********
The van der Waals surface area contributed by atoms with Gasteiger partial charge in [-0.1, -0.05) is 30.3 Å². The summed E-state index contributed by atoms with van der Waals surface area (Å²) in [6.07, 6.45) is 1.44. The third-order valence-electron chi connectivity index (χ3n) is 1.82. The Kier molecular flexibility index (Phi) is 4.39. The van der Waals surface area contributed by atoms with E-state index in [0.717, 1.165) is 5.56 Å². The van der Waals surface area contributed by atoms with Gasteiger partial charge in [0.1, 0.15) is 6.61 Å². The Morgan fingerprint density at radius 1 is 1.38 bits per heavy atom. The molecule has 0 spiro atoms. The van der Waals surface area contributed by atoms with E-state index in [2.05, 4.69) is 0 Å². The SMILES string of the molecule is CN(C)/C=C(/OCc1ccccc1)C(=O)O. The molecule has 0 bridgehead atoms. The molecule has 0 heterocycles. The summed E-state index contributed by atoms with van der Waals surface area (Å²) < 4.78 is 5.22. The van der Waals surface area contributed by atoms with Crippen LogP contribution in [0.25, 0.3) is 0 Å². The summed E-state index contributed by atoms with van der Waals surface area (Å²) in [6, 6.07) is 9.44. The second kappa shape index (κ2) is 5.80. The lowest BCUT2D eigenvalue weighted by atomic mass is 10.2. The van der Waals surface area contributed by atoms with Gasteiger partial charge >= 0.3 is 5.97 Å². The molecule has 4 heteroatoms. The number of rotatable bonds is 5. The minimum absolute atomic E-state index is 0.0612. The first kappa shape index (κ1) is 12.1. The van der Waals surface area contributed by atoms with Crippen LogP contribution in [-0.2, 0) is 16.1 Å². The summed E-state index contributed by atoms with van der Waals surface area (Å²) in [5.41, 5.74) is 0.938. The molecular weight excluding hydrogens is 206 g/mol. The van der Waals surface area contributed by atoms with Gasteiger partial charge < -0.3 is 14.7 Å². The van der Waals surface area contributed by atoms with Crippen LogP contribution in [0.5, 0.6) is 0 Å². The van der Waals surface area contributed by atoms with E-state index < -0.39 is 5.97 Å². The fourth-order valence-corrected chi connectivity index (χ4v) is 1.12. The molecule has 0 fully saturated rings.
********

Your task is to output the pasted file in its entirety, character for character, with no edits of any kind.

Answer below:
The van der Waals surface area contributed by atoms with Gasteiger partial charge in [-0.1, -0.05) is 30.3 Å². The summed E-state index contributed by atoms with van der Waals surface area (Å²) in [6.07, 6.45) is 1.44. The third-order valence-electron chi connectivity index (χ3n) is 1.82. The Kier molecular flexibility index (Phi) is 4.39. The van der Waals surface area contributed by atoms with E-state index in [0.717, 1.165) is 5.56 Å². The van der Waals surface area contributed by atoms with Gasteiger partial charge in [0.1, 0.15) is 6.61 Å². The Morgan fingerprint density at radius 1 is 1.38 bits per heavy atom. The molecule has 0 spiro atoms. The van der Waals surface area contributed by atoms with E-state index in [2.05, 4.69) is 0 Å². The SMILES string of the molecule is CN(C)/C=C(/OCc1ccccc1)C(=O)O. The molecule has 0 bridgehead atoms. The molecule has 0 heterocycles. The summed E-state index contributed by atoms with van der Waals surface area (Å²) < 4.78 is 5.22. The van der Waals surface area contributed by atoms with Crippen LogP contribution in [0.25, 0.3) is 0 Å². The summed E-state index contributed by atoms with van der Waals surface area (Å²) in [6, 6.07) is 9.44. The second kappa shape index (κ2) is 5.80. The lowest BCUT2D eigenvalue weighted by atomic mass is 10.2. The van der Waals surface area contributed by atoms with Gasteiger partial charge >= 0.3 is 5.97 Å². The molecule has 4 heteroatoms. The number of rotatable bonds is 5. The minimum absolute atomic E-state index is 0.0612. The first kappa shape index (κ1) is 12.1. The van der Waals surface area contributed by atoms with Crippen LogP contribution in [-0.2, 0) is 16.1 Å². The summed E-state index contributed by atoms with van der Waals surface area (Å²) in [5.41, 5.74) is 0.938. The molecular weight excluding hydrogens is 206 g/mol. The van der Waals surface area contributed by atoms with Gasteiger partial charge < -0.3 is 14.7 Å². The van der Waals surface area contributed by atoms with Crippen LogP contribution in [0.5, 0.6) is 0 Å². The van der Waals surface area contributed by atoms with E-state index < -0.39 is 5.97 Å². The fourth-order valence-corrected chi connectivity index (χ4v) is 1.12. The molecule has 0 fully saturated rings.